By far my favourite voice in education blogging year on year, @whatonomy reaches new levels of poetry with every post. This latest instalment lays bare the inner darkness that relentless workload creates. To those with rosy ideas that international teaching is easier, this blog should serve as a salutary tale. To those who prey on that stereotype to discount the voices of the many English teachers who have fled to international schools and still speak up about our school system, it should act as a cease-and-desist notice. Education politicking aside, it is an English teacher’s paean to the redemptive power of writing; a beautiful and unmediated appeal to solidarity.
Anyone who has taught in a secondary school knows: history teachers are fierce. Their commitment to their discipline and to enriching their knowledge base is second to none. Those few that lack that commitment are rapidly promoted to positions of leadership to get them out of the way. Michael Fordham is one of the fiercest I’ve encountered (albeit only digitally). Here, he argues convincingly that generic educational concepts can only ever lead to discussions of very limited use. Worse, they put focus on aspects of teaching that ought to stem from curriculum in the first place, and lead to bad policy. His remedy is two-fold: First, teachers should engage more with conceptual, philosophical analysis of educational concepts to protect against genericism. Second, policy makers should accept greater complexity and do away with one-size-fits-all school solutions.
Last week’s Schools Week blog reviewer makes it into my blog review this week. No, this isn’t a cabal or evidence of bias. In fact, I often find myself in disagreement with Jon. Here, he sets out to truly engage with the arguments frequently used against the knowledge-rich curriculum approach he favours. The concision of this post provides a handy primer for anyone interested in the debate. While the structure clearly sets up the knowledge-rich camp’s right-of-reply, giving them the final word each time, the politeness and fairness with which Jon portrays his detractors’ views, the evident principle of charity at play, and the attempt to bridge the more artificial aspects of the divide make this a model for teacher-led discourse about our profession’s big ideas. Over to you, detractors.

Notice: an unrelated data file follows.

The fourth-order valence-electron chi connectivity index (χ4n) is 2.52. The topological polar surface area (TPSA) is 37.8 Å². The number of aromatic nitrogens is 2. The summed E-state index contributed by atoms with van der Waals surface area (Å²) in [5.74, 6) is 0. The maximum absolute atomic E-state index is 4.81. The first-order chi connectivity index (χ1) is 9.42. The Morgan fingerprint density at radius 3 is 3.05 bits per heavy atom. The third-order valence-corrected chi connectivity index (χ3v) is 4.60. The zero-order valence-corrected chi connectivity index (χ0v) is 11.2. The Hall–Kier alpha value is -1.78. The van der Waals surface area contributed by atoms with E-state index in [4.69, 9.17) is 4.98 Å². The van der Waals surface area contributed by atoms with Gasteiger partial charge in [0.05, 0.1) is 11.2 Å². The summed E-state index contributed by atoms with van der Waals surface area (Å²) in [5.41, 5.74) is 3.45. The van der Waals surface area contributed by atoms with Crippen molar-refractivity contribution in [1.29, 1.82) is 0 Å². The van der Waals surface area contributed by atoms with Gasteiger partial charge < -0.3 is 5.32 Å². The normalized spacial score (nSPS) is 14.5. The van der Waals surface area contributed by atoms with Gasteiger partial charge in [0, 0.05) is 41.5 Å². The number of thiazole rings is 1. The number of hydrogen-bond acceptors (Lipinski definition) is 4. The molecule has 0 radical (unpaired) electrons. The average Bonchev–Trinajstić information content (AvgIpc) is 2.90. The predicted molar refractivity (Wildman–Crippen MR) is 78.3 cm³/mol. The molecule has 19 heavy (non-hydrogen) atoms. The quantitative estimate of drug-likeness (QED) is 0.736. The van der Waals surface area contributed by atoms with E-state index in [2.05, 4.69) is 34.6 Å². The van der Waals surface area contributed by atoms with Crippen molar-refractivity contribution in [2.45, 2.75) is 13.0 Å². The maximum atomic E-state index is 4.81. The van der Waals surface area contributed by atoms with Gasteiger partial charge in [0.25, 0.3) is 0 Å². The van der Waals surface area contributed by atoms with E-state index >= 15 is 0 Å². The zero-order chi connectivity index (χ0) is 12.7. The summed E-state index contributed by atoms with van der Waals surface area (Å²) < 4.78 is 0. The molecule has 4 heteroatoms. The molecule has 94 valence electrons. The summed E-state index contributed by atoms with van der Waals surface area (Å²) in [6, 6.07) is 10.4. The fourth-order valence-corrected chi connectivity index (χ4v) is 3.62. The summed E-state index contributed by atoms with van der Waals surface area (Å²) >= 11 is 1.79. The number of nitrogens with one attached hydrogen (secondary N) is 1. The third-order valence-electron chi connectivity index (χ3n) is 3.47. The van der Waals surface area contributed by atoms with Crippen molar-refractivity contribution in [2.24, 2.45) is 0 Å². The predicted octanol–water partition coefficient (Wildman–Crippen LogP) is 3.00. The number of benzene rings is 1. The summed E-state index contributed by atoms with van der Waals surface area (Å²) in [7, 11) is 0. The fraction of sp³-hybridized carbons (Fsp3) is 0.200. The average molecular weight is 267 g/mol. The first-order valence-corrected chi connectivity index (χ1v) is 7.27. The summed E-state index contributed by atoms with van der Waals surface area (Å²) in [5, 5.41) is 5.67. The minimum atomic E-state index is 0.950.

With recent headlines about knife crime, cuts to youth and social services that surround our schools, and the narrowing of the school curriculum, you’d be forgiven for thinking young people desperately need someone to champion them. In fact, the suggested solution to these problems is usually to say schools should deal with it. Funding, training and impetus are rarely forthcoming, but the 24-hour news cycle has a short memory. As long as the impression has been created that somebody is looking into it, we move on. In this blog for the RSA, Fran Strong sets out some insights from events held around the publication of their report into teenage agency. It’s a powerful call to stop this cycle, ditch the assumption that adults have all the answers, and unlock the resources young people need to solve their own problems through social action. Now imagine schools and curricula that shared in that vision!
In all our human endeavours, we ought to seek balance. As per Michael Fordham above, genericism is the enemy of good policy. While much of children’s formal schooling can be accounted for by Jon Hutchinson’s system-led, knowledge-rich curriculum – perhaps even by traditional teaching methods – I can’t bring myself to accept that’s all there is or can be. That young adults should be supported to transition out of it and into a meaningful, agentic life as suggested by Fran Strong seems a no-brainer to me. Equally, young children need time and space to transition into it, as set out by Maria Daniels here. I loved reading this blog and spending a little time with highly skilled and deeply caring Early Years staff, imagining dressing up as a policeman and rearranging chairs to make an airplane. We all need a regular dose of that in our lives. If we had it, perhaps fewer wonderful teachers like Whatonomy would end up writing poetic prose exposing the awful effects of workload.